Pop! Crackle! Snap! Plop!

Submitted by Art and Barb Straub,

The phone had been busy. A number of Henderson residents communicated that an adult pair of Trumpeter Swans plus three or four cygnets (juveniles) were feeding in the harvested cornfield immediately north of that city on the west side of Hwy 6. Around noon on Sunday December 30th, the phone rang once more. “A swan has just struck the electrical lines crossing north Sixth Street in Henderson! Swans flying through Henderson??? What shall we do?”

Saddling up ever faithful Frances the blue Ford Focus, off we went on another adventure. Upon arrival on the scene, five sorrowing souls stood about the downed creature, whose broken body now lay lifeless on the dirty snow. The Hardel family, Mark, Amy, Sam, Seth and Grace, stood about the beautiful cygnet, mourning the death of one of nature’s most beautiful creatures. The Hardels have been aware of the return of the trumpeters to Coachlight Pond, have followed the welcome visitants since 2017, and have, as so many others in the vicinity, become enamored of the graceful birds. But on this occasion, feathers, insulation from an electrical wire and a juvenile swan with a broken neck told the story.

Immediate contact was made to personnel of the Minnesota Department of Natural Resources plus the US Fish and Wildlife Department. As long as licenses for salvaging dead birds and animals were up-to-date, the bird was collected with the understanding that if no educational institution would care to have the bird mounted for educational purposes, the bird must be buried or incinerated. At this writing, no one has come forward to offer assistance, thus the buff and white creature will have to be destroyed. Is there a benefactor out there in readerland? The bird is temporarily on ice.

Oddly enough, December 14th, the day of the NEY annual Christmas Bird Count, found no swans in the area. Just one of the showy snowy waterfowl would have added to the number of species encountered by more than 73 participants within the 7.5-mile radius of the NEY Center. Tentative results tabulated on January 3rd by a non-biased committee indicated that the modest little dark-eyed junco, a small gray and white bird, won first place among 39 species identified.

A tentative breakdown of numbers includes: juncos, 414; cardinals, 208; house sparrows, 366; chickadees, 199; wild turkeys, 187; blue jays, 185; and, are you surprised that 109 crows flopped about? Final totals for all birds spotted will appear in the January 14th issue of the Indy, in addition, numbers will appear on the NEY Center website.

Frances has made a New Year resolution that may be of interest to readers. She promises not to ‘burn rubber’ or ‘boil over’ when angry about polluters and desecraters of Mother Earth. It is common for our little blue bird-chaser, the Focus, to find debris along the shores of the Coachlight Pond, and on the bank of Bucks’ Lake, plus at other spots as one enters Henderson or LeSueur. You’ve all seen the bottles and cans lobbed by slobs getting rid of ‘the evidence.’ When Frances blew up to the edge of the parking area at Bucks New Year’s Eve, she was horrified at the scene on the shoreline of that water body. (See photo.) Someone or some ‘thing’ had placed an aquarium on the shoreline of the lake. It was turned over on its side as if to release ‘something’ into the lake, and was quite smashed. WHO or WHAT would empty their aquarium of WHAT or WHICH and leave the battered glass object for someone else to clean up? Many small children play on the meager sandy beach at that spot, while they fish for bullheads and other denizens of the deep.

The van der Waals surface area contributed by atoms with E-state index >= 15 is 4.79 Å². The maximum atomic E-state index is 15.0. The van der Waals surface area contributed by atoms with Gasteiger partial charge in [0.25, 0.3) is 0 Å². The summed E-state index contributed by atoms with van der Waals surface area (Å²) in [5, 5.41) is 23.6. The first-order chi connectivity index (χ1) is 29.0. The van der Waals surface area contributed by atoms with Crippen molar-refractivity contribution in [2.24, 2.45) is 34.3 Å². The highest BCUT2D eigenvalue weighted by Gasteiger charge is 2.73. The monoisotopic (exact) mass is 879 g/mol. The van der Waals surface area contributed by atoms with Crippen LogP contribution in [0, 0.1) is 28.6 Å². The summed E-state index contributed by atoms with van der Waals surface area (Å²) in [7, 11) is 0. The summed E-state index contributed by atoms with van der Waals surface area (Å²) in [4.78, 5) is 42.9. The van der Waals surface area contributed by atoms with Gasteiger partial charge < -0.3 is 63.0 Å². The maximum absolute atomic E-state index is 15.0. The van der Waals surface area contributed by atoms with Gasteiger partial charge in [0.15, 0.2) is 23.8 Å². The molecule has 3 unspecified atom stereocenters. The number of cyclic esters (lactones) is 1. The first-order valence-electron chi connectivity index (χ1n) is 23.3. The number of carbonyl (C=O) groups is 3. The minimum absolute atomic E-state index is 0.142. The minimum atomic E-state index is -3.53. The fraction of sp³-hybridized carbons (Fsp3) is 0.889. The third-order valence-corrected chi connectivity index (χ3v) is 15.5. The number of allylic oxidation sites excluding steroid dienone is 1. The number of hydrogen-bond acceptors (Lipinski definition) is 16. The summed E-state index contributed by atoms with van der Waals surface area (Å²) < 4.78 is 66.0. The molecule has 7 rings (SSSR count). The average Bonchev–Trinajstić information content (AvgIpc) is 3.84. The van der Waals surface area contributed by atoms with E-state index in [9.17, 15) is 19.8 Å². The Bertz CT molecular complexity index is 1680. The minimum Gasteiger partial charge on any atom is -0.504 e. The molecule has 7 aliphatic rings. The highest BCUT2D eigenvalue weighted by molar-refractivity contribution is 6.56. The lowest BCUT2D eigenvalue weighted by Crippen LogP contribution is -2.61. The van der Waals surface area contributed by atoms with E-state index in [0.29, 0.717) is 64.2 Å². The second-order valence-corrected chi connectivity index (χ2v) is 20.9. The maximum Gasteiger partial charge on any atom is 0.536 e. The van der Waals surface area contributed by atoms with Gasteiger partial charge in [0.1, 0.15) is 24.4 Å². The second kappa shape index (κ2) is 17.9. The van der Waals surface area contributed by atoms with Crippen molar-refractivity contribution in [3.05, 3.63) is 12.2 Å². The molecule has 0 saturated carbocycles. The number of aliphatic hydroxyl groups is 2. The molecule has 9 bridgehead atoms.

The dismal scene left Frances and her passengers in a deep dark funk!
But, a ray of sunshine in the form of an email lay ahead. Upon opening a message from a close friend in Florida, one found a photo taken on New Year’s Day, 2020. Those who study monarch butterflies know that mature monarchs leave the Minnesota River Valley by mid-September and bask in the oyamel fir trees in Mexico until their numbers start back toward Minnesota in February. Not so!

Some stay in southern California, while others, like the one in the attached photo, travel down the east coast of the United States, and go through their life cycle in Florida, which has 20 species of milkweed…the living is good just as it is for snowbirds from Minnesota. What a way to begin a new year, a sign of hope in the midst of winter. Frances is now in much better humor, she’s resolved to keep trash bags and boxes in her dainty trunk to thwart the ignorant habits of public polluter. Seers and prophets for thousands of years have stated, “There is faith, hope and love, and the greatest of these is LOVE.” BELIEVE!